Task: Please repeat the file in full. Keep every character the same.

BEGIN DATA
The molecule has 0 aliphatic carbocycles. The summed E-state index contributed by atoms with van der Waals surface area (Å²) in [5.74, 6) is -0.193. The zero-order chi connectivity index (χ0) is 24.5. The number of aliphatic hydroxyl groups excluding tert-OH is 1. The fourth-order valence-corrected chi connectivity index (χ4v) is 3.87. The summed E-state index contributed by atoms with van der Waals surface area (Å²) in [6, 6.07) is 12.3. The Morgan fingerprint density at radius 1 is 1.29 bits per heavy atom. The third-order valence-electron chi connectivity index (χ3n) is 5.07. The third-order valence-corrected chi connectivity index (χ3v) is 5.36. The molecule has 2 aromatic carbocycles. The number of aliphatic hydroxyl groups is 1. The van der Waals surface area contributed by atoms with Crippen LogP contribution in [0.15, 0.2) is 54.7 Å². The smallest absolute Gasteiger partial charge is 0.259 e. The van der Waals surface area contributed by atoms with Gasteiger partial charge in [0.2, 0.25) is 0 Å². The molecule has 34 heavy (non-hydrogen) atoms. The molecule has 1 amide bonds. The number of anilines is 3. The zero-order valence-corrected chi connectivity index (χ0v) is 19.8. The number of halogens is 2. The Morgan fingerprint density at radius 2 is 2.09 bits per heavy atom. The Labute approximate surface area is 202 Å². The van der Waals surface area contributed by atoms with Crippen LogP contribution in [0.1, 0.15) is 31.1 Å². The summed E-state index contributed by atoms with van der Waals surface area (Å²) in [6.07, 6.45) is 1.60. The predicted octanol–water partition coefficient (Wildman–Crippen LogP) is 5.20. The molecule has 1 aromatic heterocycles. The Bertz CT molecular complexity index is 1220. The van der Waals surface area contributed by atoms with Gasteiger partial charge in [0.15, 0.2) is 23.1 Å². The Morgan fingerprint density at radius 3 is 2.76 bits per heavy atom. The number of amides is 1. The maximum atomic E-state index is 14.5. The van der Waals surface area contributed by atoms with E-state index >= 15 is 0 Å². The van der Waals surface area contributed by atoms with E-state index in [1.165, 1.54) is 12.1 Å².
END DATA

The molecule has 0 aliphatic carbocycles. The summed E-state index contributed by atoms with van der Waals surface area (Å²) in [5.74, 6) is -0.193. The zero-order chi connectivity index (χ0) is 24.5. The number of aliphatic hydroxyl groups excluding tert-OH is 1. The fourth-order valence-corrected chi connectivity index (χ4v) is 3.87. The summed E-state index contributed by atoms with van der Waals surface area (Å²) in [6, 6.07) is 12.3. The Morgan fingerprint density at radius 1 is 1.29 bits per heavy atom. The third-order valence-electron chi connectivity index (χ3n) is 5.07. The third-order valence-corrected chi connectivity index (χ3v) is 5.36. The molecule has 2 aromatic carbocycles. The number of aliphatic hydroxyl groups is 1. The van der Waals surface area contributed by atoms with Crippen LogP contribution in [0.15, 0.2) is 54.7 Å². The smallest absolute Gasteiger partial charge is 0.259 e. The van der Waals surface area contributed by atoms with Gasteiger partial charge in [0.2, 0.25) is 0 Å². The molecule has 34 heavy (non-hydrogen) atoms. The molecule has 1 amide bonds. The number of anilines is 3. The zero-order valence-corrected chi connectivity index (χ0v) is 19.8. The number of halogens is 2. The Morgan fingerprint density at radius 2 is 2.09 bits per heavy atom. The Labute approximate surface area is 202 Å². The van der Waals surface area contributed by atoms with Crippen LogP contribution in [0.1, 0.15) is 31.1 Å². The summed E-state index contributed by atoms with van der Waals surface area (Å²) in [6.07, 6.45) is 1.60. The predicted octanol–water partition coefficient (Wildman–Crippen LogP) is 5.20. The molecule has 1 aromatic heterocycles. The Bertz CT molecular complexity index is 1220. The van der Waals surface area contributed by atoms with Gasteiger partial charge in [0.15, 0.2) is 23.1 Å². The Morgan fingerprint density at radius 3 is 2.76 bits per heavy atom. The number of amides is 1. The maximum atomic E-state index is 14.5. The van der Waals surface area contributed by atoms with E-state index >= 15 is 0 Å². The van der Waals surface area contributed by atoms with E-state index in [1.165, 1.54) is 12.1 Å².